Scientific Data DocumentationInternational Classification Of Diseases - 9 - CM, (1979)*SEE ICD-9-CM DATASET NAMES ABSTRACTPurpose of The ICD-9-CM FileThe International Classification of Diseases, 9th Revision, Clinical Modification (ICD-9-CM) is based on the official version of the World Health Organization's 9th Revision, International Classification of Diseases (ICD-9). ICD-9 is designed for the classification of morbidity and mortality information for statistical purposes, and for the indexing of hospital records by disease and operations, for data storage and retrieval. This modification of ICD-9 supplants the Eighth Revision International Classification of Diseases, Adapted for Use in the United States (ICDA-8) and the Hospital Adaptation of ICDA (H-ICDA). Description of The ICD-9-CM FileThis third edition of the International Classification of Diseases, 9th Revision, Clinical Modification (ICD-9-CM) is being published by the United States Government in recognition of its responsibility to promulgate this classification throughout the United States for mobidity coding. The International Classification of Diseases, 9th Revision, PUBLISHED BY THE World Health Organization (WHO) is the foundation of the ICD-9-CM and continues to be the classification employed in cause-of-death coding in the United States. The ICD-9-CM is completely comparable with the ICD-9. The WHO Collaborating Center for Classification of Diseases in North America serves as liaison between the international obligations for comparable classifications and the national health data needs of the United States. The ICD-9-CM is recommended for use in all clinical settings but is required for reporting diagnoses and diseases to all U.S. Public Health Service and Health Care Financing Administration programs. ICD-9-CM extensions, interpretations, modifications, addenda, or errata other than those approved by the U.S. Public Health Service and the Health Care Financing Administration are not to be considered official and should not be utilized. Continuous maintenance of the ICD-9-CM is the responsibility of the Federal Government. However, because the ICD-9-CM represents the best in contemporary thinking of clinicians, nosologists, epidemiologists, and statisticians from both public and private sectors, no future modifications will be considered without extensive advice from the appropriate representatives of all major users. All official authorized addenda through October 1, 1988, have been included in this third edition.BACKGROUNDIntroductionIn February 1977, a Steering Committee was convened by the National Center for Health Statistics to provide advice and counsel to the development of a clinical modification of the ICD-9. The organizations represented on the Steering Committee included: American Association of Health Data Systems American Hospital Association American Medical Record Association Association for Health Records Council on Clinical Classifications Health Care Financing Administration, Department of Health and Human Services WHO Center for Classification of Diseases for North America, sponsored by the National Center for Health Statistics, Department of Health and Human Services The Council on Clinical Classifications is sponsored by: American Academy of Pediatrics American College of Obstetricians and Gynecologists American College of Physicians American College of Surgeons American Psychiatric Association Commission on Professional and Hospital Activities The Steering Committee met periodically in 1977. Clinical guidance and technical input were provided by Task Forces on Classification from the Council on Clinical Classification's sponsoring organizations. ICD-9-CM is a clinical modification of the World Health Organization's International Classification of Diseases, 9th Revision (ICD-9). The term "clinical" is used to emphasize the modification's intent: to serve as a useful tool in the area of classification of morbidity data for indexing of medical records, medical care review, and ambulatory and other medical care programs, as well as for basic health statistics. To describe the clinical picture of the patient, the codes must be more precise than those needed only for statistical groupings and trend analysis. DevelopmentThe concept of extending the International Classification of Diseases for use in hospital indexing was originally developed in response to a need for a more efficient basis for storage and retrieval of diagnostic data. In 1950, the U.S. Public Health Service and the Veterans Administration began independent tests of the International Classification of Diseases for hospital indexing purposes. In the following year, the Columbia Presbyterian Medical Center in New York City adopted the International Classification of Diseases, 6th Revision, with some modifications for use in its medical record department. A few years later, the Commission on Professional and Hospital Activities adopted the International Classification of Diseases with similar modifications for use in hospitals participating in the Professional Activity Study. The problem of adapting ICD for indexing hospital records was taken up by the U.S. National Committee on Vital and Health Statistics through its subcomittee on hospital statistics. The subcommittee reviewed the modifications made by the various users of ICD and proposed that uniform changes be made. This was done by a small working party. In view of the growing interest in the use of the International Classification of Diseases for hospital indexing, a study was undertaken in 1956 by the American Hospital Association and the American Medical Record Association (then the American Association of Medical Record Librarians) of the relative efficiencies of coding systems for diagnostic indexing. This study indicated that the International Classification of Diseases provided a suitable and efficient framework for indexing hospital records. The major users of the International Classification of Diseases for hospital indexing purposes then consolidated their experiences and an adaptation was first published in December 1959. A revision was issued in 1962 and the first "Classification of Operations and Treatments" was included. In 1966, the international conference for the revision of the International Classification of Diseases noted that the 8th revision of ICD has been constructed with hospital indexing in mind and considered that the revised classification would be suitable, in itself, for hospital use in some countries. However, it was recognized that the basic classification might provide inadequate detail for diagnostic indexing in other countries. A group of consultants was asked to study the 8th revision of ICD (ICD 8) for applicability to various users in the United States. This group recommended that further detail be provided for coding of hospital and morbidity data. The American hospital Association was requested to develop the needed adaptation proposals. This was done by an advisory committee (the Advisory Committee to the Central Office on ICDA). In 1968 the United States Public Health Service published the product, Eighth Revision International Classification of Diseases, Adapted for Use in the United States (PHS publication 1693). This became commonly known as ICDA-8, and beginning in 1968 it served as the basis for coding diagnostic data for both official morbidity statistics in the United States. In 1968, the Commission on Professional and Hospital Activities (CPHA) of Ann Arbor, Michigan, published the Hospital Adaptation of ICDA (H-ICDA) based on both the original ICD-8 and ICDA-8. In 1973, CPHA published a revision of H-ICDA, referred to as H-ICDA-2. Hospitals throughout the United States have been divided in their usage of these classifications. Effective January 1979, ICD-9-CM provides a single classification intended primarily for use in the United States replacing these earlier related but somewhat dissimilar classifications.CHARACTERISTICS OF ICD-9-CMGeneral InformationICD-9-CM is published as a three-volume set: Volume 1 Diseases: Tabular List Volume 2 Diseases: Alphabetic Index Volume 3 Procedures: Tabular List and Alphabetic Index ICD-9-CM far exceeds its predecessors in the number of codes provided. The disease classification has been expanded to include health-related conditions and to provide greater specificity at the fifth-digit level of detail. These fifth digits are not optional; they are intended for use in recording the information substantiated in the clinical record. Volume 1 of ICD-9-CM contains five appendices: Appendix A Morphology of Neoplasms Appendix B Glossary of Mental Disorders Appendix C Classification of Drugs by American Hospital Formulary Service List Number and Their ICD-9-CM Equivalents Appendix D Classification of Industrial Accidents According to Agency Appendix E List of Three-Digit Categories These appendices are included as a reference to the user in order to provide further information about the patient's clinical picture, to further define a diagnostic statement, to aid in classifying new drugs, or to reference three- digit categories. Volume 2 of the ICD-9-CM contains many diagnostic terms which do not appear in Volume 1 since the index includes most diagnostic terms currently in use. Volume 3 of ICD-9-CM also contains increased clinical detail over its predecessors, and this is accommodated by expansion of the rubrics from three to four digits.The Disease ClassificationGeneral InformationICD-9-CM is totally compatible with its parent system, ICD- 9, thus meeting the need for comparability of morbidity and mortality statistics at the international level. A few fourth-digit codes were created in existing three-digit rubrics only when the necessary detail could not be accommodated by the use of a fifth-digit sub- classification. In these few instances (28 three-digit categories) the special symbol > > to the left of the code indicates that the content of that category differs from its ICD-9 counterpart, but even in such cases it is possible to recreate the original ICD-9 rubrics through appropriate recombination of the ICD-9-CM categories. To ensure that each rubric of ICD-9-CM collapses back to its ICD-9 counterpart, several specifications governed the ICD- 9-CM disease classification. Specifications for The Tabular List1. Three-digit rubrics and their contents are unchanged from ICD-9. 2. The sequence of three-digit rubrics is unchanged from ICD-9. 3. Three-digit rubrics are not added to the main body of the classification. 4. Unsubdivided three-digit rubrics are subdivided where necessary to: a) Add clinical detail b) Isolate terms for clinical accuracy 5. The modification in ICD-9-CM is accomplished by the addition of a fifth digit to existing ICD-9 rubrics, except as noted under #7 below. 6. Four-digit rubrics are added to subdivided three digit codes only when there is no other means of achieving desired detail. These codes, unique to ICD-9-CM (twenty- eight three-digit categories), are marked with the symbol > > in the Tabular List. 7. The optional dual classification in ICD-9 is modified. a) Duplicate rubrics are deleted: 1) Four-digit manifestation categories duplicating etiology entries. 2) Manifestation inclusion terms duplicating etiology entries. b) Manifestations of diseases are identified, to the extent possible, by creating five-digit codes in the etiology rubrics. c) When the manifestation of a disease cannot be included in the etiology rubrics, provision for its identification is made by retaining the ICD-9 rubrics used for classifying manifestations of disease. 8. The format of ICD-9-CM is revised from that used in ICD-9. a) American spelling of medical terms is used. b) Inclusion terms are indented beneath the titles of codes. c) Codes not to be used for primary tabulation of disease are printed in italics with the notation, "code also underlying disease." 1. Format of the Alphabetic Index follows the format of ICD-9. 2. Main terms in the Alphabetic Index are printed in bold type face. 3. When two codes are required to indicate etiology and manifestation, the optional manifestation code appears in brackets, e.g., diabetic cataract 250.5 +366.41+.The Procedure ClassificationGeneral InformationAn important new development occurred with the publication of ICD-9; a Classification of Procedures in Medicine. Heretofore, procedure classifications had not been a part of ICD, but were published with the adaptations to it produced in the United States. The ICD-9 Classification of Procedures in Medicine is published separately from the disease classification in a series of supplementary documents called fascicles. Each fascicle contains a classification of modes of therapy, surgery, radiology, laboratory, and other diagnostic procedures. The decision to publish each fascicle as a unique document was made in order to permit its revision on a separate schedule from the disease classification. Primary input to Fascicle V, "Surgical Procedures," came from the United States whose adaptations of ICD had contained a procedure classification since 1962. This experience was invaluable in constructing a classifica- tion to permit analysis of health care services in hospitals and primary care settings. The ICD-9-CM Procedure Classification is a modification of WHO's Fascicle V, "Surgical Procedures," and is published as Volume 3 of ICD-9-CM. It contains both a Tabular List and an Alphabetic Index. Greater detail has been added to the ICD-9-CM Procedure Classification necessitating expansion of the codes from three to four digits. Approximately 90% of the rubrics refer to surgical proce- dures with the remaining 10% accounting for other investigative and therapeutic procedures. Specifications for The Procedure Classification1. The ICD-9-CM Procedure Classification is published in its own volume containing both a Tabular List and an Alphabetic Index. 2. The classification is a modification of Fascicle V "Surgical Procedures" of the ICD-9 Classification of Procedures in Medicine, working from the draft dated Geneva, 30 September - 6 October 1975, and labeled WHO/ICD- 9/Rev. Conf. 75.4. 3. All three-digit rubrics in the range 01-86 are maintained as they appear in Fascicle V, whenever feasible. 4. Nonsurgical procedures are segregated from the surgical procedures and confined to the rubrics 87-99, whenever feasible. 5. Selected detail contained in the remaining fascicles of the ICD-9 Classification of Procedures in medicine is accommodated where possible. 6. The structure of the classification is based on anatomy rather than surgical specialty. 7. The ICD-9-CM Procedure Classification is numeric only, i.e., no alphabetic characters are used. 8. The classification is based on a two-digit structure with two decimal digits where necessary. 9. Compatibility with the ICD-9 Classification of Procedures in Medicine was not maintained when a different axis was deemed more clinically appropriate.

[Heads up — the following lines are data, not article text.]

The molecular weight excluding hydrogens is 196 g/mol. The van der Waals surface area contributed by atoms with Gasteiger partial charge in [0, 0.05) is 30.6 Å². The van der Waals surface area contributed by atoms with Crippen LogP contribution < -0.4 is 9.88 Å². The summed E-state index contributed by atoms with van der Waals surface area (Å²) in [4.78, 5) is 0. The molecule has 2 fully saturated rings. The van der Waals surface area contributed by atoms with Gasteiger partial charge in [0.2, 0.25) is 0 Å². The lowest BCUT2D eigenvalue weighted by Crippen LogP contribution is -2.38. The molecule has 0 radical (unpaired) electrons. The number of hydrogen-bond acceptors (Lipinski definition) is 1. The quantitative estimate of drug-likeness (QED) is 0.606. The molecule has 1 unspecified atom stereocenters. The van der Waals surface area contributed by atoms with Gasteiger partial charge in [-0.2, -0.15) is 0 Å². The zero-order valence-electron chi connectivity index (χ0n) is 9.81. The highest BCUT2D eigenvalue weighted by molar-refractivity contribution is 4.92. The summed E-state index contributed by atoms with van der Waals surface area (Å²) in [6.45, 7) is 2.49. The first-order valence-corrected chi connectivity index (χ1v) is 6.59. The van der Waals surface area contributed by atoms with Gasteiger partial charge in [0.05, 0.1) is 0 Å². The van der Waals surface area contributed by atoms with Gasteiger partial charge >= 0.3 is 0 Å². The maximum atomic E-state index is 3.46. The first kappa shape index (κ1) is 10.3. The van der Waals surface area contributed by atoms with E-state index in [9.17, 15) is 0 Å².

This page last reviewed: Thursday, January 28, 2016
This information is provided as technical reference material. Please contact us at firstname.lastname@example.org to request a simple text version of this document.